Hmm CO LL/TT law is interesting. I would do as you do repair it.
REPAIRS AND MAINTENANCE
A tenant who withholds rent until repairs are made can be legally evicted for nonpayment of rent. Neither Colorado nor Boulder law provides for a tenant to make the repairs himself/herself and then deduct these costs from the rent.
Except for common areas and facilities in multi-unit properties, the landlord is required to repair and maintain the premises only if:
1. There is a specific agreement between the landlord and the tenant (such as a lease) which specifies that the landlord is responsible for repairing or maintaining the premises; or
2. There is a specific agreement between the landlord and the tenant that the landlord will make specific repairs (such as an attachment to the lease or a letter of promise); or
3. The repair or maintenance is required to make the property conform to the City of Boulder Housing Code, Section 10-2-1, et seq., B.R.C. 1981, unless the tenant is given this responsibility in the lease. The Housing Code only applies within the Boulder city limits.
The Housing Code covers basic safety and living conditions such as fire safety systems, fire resistive doors and walls, plumbing, water supply, electrical services, mechanical and heating equipment, cooking devices, windows, doors and egress, floors, walls, ceilings, stairways, space requirements, pest control, food preparation and storage areas, and safe maintenance of utilities and equipment. If the tenant believes that a violation of the Housing Code has occurred, the tenant should first contact the landlord to request the necessary repairs. A sample letter to request repairs is available on the Community Mediation Website on-line. If the landlord does not respond, the tenant may call Housing Inspection and Rental Licensing (303-441-3152) to request assistance. The housing inspector will contact the landlord if the problem constitutes a violation of the Housing Code. If the violation is minor, the landlord will be given a reasonable period of time to correct the problem. Enforcement action may be taken by the city when violations are not corrected.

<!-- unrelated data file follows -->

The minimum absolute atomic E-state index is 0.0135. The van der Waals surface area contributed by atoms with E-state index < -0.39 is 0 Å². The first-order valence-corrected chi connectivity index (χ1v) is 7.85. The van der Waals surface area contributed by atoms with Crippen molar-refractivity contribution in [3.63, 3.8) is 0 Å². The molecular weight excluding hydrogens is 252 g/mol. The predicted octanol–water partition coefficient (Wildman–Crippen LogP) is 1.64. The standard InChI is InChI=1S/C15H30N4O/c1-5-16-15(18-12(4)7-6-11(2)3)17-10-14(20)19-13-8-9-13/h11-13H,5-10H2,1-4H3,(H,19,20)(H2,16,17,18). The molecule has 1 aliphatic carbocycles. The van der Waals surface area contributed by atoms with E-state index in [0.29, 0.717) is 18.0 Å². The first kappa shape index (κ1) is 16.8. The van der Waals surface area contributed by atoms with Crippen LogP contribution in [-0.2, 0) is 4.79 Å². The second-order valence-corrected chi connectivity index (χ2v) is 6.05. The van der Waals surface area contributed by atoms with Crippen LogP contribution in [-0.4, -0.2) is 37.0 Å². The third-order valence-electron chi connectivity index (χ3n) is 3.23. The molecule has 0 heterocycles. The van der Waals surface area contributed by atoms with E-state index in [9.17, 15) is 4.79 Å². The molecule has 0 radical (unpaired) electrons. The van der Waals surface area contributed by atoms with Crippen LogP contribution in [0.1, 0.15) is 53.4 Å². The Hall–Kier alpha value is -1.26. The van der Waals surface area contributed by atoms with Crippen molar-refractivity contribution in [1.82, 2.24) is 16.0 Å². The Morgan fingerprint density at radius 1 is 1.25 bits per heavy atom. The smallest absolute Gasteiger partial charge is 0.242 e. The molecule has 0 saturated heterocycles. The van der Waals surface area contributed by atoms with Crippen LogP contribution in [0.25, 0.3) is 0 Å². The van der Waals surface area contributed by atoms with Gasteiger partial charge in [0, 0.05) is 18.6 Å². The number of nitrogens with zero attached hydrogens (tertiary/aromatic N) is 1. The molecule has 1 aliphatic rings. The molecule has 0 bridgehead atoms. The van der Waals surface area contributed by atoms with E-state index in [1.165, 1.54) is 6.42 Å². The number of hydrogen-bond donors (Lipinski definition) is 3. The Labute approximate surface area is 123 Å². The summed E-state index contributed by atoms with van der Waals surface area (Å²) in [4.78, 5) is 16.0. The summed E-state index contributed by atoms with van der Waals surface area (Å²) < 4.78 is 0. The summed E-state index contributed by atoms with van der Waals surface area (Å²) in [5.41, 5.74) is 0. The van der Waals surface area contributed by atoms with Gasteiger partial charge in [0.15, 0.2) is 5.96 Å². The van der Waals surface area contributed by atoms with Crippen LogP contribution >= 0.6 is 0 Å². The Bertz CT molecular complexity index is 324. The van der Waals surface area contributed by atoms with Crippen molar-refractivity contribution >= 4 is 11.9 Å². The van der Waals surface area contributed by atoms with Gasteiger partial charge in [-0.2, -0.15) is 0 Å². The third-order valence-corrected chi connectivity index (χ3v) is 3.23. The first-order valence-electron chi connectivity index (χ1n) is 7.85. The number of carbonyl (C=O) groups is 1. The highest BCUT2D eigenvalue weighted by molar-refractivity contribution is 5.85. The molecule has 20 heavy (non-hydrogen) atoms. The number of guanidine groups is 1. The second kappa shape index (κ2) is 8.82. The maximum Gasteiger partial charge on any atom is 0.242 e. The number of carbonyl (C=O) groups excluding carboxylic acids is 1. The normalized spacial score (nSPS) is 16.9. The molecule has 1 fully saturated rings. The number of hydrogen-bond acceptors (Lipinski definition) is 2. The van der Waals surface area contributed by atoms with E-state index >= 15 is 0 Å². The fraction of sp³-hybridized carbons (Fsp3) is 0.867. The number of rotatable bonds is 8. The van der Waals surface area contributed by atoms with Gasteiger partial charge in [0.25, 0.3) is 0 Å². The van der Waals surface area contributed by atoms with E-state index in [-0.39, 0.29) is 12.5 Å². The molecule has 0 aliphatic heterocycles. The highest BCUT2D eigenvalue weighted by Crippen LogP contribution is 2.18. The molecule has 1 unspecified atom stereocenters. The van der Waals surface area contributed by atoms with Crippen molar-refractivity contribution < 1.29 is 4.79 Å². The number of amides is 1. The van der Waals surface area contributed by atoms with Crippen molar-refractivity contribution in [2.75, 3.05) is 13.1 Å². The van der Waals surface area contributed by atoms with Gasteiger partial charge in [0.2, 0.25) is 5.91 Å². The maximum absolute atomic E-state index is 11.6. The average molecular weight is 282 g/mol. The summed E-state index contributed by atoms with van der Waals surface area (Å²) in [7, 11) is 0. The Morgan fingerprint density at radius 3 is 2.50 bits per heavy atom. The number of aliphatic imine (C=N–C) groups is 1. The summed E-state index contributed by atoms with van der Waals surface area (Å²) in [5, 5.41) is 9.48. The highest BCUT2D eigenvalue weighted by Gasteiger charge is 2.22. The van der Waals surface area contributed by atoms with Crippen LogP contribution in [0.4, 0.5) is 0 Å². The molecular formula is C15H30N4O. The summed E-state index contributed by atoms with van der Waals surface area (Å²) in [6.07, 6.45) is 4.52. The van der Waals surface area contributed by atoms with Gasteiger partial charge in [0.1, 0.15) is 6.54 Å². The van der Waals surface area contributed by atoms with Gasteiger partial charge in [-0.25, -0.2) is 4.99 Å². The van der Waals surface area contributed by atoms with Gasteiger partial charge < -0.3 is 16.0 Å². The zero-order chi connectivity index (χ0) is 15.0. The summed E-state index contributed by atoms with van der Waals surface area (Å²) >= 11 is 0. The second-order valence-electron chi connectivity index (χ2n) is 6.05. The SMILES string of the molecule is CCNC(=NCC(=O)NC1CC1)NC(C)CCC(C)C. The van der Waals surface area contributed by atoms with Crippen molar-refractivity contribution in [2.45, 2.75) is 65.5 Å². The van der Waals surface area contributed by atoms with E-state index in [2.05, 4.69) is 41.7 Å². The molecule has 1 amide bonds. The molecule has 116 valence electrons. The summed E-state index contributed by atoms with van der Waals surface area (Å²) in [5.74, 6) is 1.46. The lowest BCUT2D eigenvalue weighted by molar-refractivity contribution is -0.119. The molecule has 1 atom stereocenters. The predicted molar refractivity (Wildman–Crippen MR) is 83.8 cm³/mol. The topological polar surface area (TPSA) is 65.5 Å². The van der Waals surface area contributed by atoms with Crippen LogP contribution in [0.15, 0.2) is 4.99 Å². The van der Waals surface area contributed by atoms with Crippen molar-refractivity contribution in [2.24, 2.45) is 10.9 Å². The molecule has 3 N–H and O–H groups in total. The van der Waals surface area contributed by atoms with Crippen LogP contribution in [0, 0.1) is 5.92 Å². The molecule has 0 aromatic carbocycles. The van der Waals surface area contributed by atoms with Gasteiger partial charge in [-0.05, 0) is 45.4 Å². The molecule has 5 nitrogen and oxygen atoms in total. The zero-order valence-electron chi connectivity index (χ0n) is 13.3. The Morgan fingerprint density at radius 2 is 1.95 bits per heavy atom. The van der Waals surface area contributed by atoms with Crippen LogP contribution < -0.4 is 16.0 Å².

What a Tenant May Do When Repairs are Needed
To determine who is liable for repairs, the tenant should check the lease to see if the lease states who is responsible for maintaining and repairing the premises. If the landlord is responsible, the tenant should first contact the landlord. If the landlord refuses to act promptly, the tenant may then:
1. Present a written list of the needed repairs to the landlord requesting that the repairs be made by a certain date;
2. Offer to help cooperate by arranging to be home when the repair person arrives;
The tenant should always:
1. Keep a copy of any notes or letters to the landlord;
2. Follow-up any verbal agreements with the landlord by a letter confirming the agreement;
3. Be reasonable in allowing the landlord time to make the repairs;
4. Follow-up with a written reminder to the landlord if the repairs have not been made.
When Repairs are not made in timely fashion:
If the landlord was obligated to repair (through a lease, Housing Code, or some other agreement), and repairs were not made, a tenant may be able to receive some financial compensation for not having the repairs completed or use of the amenities (such as appliances or a flooded room). The determination of how much less a rental home was worth because the repairs were not made is a negotiation. The tenant may ask the landlord for a decrease in rent. The concept of rent reimbursement is known as diminished value of the premises. Consult an attorney before you attempt this as principles of contract law are involved.
Source CO Landlords-Tenants Handbook